Because it's so much lighter than its bigger siblings, it's even more fuel-efficient, averaging up to 81mpg and emitting just 79g/km CO2 - Toyota's lowest-ever figure. It can even travel for around a mile using electric power alone.
5. Renault Clio 1.5 dCi 90 ECO – 83g/km, 88.3mpg
Eco by name, eco by nature – the newest version of Nicole’s runabout has a 1.5-litre diesel engine that’s capable of 88.3mpg and puffs out just 83g/km CO2.
Wrapped in the brand new Clio’s clothes it’s a stylish and contemporary option for the budget-conscious supermini buyer. It also trumps the VW Polo BlueMotion and Ford Fiesta ECOnetic when it comes to green credentials.
6. Hyundai i20 1.1 CRDi Blue – 84g/km, 88.3mpg
Hyundai has recently facelifted the i20 supermini and part of the revisions include the launch of a super-efficient diesel model, using the firm's excellent 1.1-litre three-cylinder engine.
In eco-orientated Blue trim, it emits just 84g/km and averages an impressive 88.3mpg. Combined with great value prices, Hyundai has a compelling deal - the greenest regular-engine road car, for one of the best-value prices on the road.
7. Kia Rio 1.1 Ecodynamics - 85g/km, 88.3mpg
The roomy and practical Kia Rio five-door, five-seat supermini is a star when it comes to economy. With 88.3mpg and 85g/km CO2, Kia said it was the most economical conventional-engine car on sale anywhere in the world at launch.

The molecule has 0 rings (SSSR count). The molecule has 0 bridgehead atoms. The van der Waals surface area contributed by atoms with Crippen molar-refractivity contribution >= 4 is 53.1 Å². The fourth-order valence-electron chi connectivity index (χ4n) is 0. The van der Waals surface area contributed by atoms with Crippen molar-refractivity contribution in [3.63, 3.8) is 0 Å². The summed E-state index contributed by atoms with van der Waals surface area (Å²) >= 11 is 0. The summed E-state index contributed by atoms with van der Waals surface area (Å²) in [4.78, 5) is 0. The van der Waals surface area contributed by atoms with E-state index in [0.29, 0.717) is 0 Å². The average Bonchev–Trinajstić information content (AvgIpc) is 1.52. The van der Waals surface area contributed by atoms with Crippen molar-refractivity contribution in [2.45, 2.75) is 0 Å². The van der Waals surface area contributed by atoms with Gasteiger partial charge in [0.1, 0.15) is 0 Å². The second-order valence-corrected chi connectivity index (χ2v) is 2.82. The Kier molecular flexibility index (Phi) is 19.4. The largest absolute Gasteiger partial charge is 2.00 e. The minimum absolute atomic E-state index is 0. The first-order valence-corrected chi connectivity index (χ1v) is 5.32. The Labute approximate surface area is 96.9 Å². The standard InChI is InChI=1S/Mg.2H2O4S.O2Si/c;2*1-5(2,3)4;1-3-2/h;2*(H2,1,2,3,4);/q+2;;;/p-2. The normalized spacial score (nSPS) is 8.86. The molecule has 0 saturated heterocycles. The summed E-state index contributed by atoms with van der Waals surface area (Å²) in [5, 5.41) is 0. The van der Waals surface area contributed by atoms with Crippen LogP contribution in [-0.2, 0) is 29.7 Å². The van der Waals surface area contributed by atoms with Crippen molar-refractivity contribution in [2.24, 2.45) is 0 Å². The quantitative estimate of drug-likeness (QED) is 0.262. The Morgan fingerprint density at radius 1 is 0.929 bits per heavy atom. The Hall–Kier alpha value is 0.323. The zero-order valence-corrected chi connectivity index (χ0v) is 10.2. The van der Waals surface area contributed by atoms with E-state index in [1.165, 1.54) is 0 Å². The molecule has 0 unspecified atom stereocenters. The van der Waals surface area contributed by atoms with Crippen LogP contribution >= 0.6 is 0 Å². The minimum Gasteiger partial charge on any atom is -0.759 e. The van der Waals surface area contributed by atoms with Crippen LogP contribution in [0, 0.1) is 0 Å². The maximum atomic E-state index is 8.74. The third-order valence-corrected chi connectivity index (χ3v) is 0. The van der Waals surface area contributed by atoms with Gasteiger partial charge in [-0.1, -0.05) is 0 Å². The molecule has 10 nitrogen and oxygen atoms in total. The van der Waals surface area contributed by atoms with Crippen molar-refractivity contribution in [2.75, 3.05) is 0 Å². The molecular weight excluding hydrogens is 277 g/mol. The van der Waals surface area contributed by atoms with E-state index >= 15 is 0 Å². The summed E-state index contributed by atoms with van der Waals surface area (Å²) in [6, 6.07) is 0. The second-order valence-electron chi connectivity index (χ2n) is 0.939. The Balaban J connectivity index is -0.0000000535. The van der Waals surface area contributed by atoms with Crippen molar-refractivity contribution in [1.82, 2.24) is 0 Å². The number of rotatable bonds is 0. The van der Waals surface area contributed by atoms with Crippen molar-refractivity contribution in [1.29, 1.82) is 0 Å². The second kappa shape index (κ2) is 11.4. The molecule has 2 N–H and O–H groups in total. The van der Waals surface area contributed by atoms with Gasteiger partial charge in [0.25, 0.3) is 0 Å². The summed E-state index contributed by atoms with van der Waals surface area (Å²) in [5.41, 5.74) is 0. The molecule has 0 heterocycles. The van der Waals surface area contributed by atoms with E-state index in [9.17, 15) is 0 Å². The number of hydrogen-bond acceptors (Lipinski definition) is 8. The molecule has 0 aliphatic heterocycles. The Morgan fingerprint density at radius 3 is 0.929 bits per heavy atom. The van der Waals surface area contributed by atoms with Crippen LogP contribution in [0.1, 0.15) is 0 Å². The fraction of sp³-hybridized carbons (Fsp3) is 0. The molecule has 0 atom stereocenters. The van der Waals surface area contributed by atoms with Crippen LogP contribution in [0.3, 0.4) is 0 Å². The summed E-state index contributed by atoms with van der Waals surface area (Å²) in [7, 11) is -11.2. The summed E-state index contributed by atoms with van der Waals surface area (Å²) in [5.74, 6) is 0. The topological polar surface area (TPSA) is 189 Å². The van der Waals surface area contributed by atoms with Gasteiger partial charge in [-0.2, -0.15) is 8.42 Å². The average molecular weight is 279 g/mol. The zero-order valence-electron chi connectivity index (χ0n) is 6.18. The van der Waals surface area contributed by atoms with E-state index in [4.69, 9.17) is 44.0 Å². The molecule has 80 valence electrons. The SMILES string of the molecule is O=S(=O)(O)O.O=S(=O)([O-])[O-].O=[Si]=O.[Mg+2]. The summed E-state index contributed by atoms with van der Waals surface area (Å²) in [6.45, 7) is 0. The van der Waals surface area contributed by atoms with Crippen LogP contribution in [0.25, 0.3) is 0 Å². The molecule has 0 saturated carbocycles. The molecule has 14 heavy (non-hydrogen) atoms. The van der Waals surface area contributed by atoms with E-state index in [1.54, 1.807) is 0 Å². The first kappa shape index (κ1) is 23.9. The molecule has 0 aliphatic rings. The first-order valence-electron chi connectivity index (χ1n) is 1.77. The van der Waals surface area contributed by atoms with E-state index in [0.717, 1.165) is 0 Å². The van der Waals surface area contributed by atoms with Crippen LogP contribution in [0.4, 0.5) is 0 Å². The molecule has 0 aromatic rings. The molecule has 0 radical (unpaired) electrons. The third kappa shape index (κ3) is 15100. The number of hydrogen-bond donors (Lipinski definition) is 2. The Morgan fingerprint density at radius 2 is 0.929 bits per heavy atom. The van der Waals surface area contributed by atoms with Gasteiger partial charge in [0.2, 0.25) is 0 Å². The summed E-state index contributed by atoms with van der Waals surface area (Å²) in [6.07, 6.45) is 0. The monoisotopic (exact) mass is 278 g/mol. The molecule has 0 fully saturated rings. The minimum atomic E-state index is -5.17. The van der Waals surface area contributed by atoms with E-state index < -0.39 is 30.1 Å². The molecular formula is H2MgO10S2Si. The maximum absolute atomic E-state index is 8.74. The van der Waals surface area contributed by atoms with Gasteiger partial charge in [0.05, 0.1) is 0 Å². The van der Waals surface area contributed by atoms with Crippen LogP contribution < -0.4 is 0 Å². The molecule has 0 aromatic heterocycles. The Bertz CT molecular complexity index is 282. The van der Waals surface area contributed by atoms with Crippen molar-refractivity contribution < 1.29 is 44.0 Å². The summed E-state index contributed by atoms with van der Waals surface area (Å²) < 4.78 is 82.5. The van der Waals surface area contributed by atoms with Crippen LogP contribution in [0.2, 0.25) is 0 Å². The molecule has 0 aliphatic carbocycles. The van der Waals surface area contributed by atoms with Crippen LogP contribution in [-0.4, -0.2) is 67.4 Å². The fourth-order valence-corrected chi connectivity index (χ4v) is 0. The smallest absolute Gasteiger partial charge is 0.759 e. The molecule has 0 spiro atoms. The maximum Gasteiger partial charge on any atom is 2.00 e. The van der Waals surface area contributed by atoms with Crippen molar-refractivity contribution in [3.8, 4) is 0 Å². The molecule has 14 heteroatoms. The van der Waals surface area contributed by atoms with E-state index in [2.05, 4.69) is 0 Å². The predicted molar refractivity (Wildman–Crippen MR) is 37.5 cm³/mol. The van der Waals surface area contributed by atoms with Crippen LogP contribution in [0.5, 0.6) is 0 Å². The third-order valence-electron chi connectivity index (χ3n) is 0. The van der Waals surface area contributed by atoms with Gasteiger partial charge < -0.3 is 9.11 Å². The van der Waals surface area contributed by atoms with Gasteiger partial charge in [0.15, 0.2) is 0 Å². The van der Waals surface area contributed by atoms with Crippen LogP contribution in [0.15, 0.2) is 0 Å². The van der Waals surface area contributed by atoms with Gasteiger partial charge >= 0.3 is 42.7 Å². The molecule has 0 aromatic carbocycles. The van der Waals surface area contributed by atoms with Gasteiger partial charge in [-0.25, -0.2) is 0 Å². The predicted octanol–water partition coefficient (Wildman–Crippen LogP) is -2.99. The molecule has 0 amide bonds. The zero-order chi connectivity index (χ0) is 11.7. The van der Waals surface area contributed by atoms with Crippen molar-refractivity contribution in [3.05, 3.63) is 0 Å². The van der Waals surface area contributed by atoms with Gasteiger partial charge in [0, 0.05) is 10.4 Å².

Well, it was until Hyundai rolled out the i20 sister car with CO2 emissions that beat it - by 1g/km...
8. Smart Fortwo cdi - 86g/km, 85.6mpg
The Smart Fortwo cdi diesel's long reign as most economical car on sale in Britain is over. Despite this, it still averages an impressive 85.6mpg.
It only seats two, and the clattery diesel engine is not the fastest or most refined on sale. It is still economical enough to only now have been unseated as the UK's most fuel-efficient car, though.
9= Peugeot 208 1.4 e-HDi 70 EGC – 87g/km, 83.1mpg
With the 208, Peugeot has made its prettiest supermini since the classic 205. But it's not just a pretty face: the super-efficient 1.4-litre e-HDi engine is also very fuel-efficient too.
It is capable of returning up to 83.1mpg and emits just 87g/km, with a clever and seamless stop-start system cutting inner city exhaust emissions too. The new top dog in the supermini sector?
9= Citroen C3 1.4 e-HDi 70 Airdream EGS – 87g/km, 83.1mpg
Not to be outdone by its parent firm Peugeot, Citroen has also made its most fuel-efficient supermini yet. The Citroen C3 in 2012 Airdream guise emits just 87g/km CO2.
This equates to diesel fuel economy of 83.1mpg, with all the easy-driving advantages of EGS automatic gearshifts too. As Citroen dealers love to do a deal, it's a green supermini that's well worth checking out.
----- OFFICIAL TOP 10 ENDS HERE-----
That's the top 10 most economical cars taken care of. Below are the models that just miss out...
11. Lexus CT200h S – 87g/km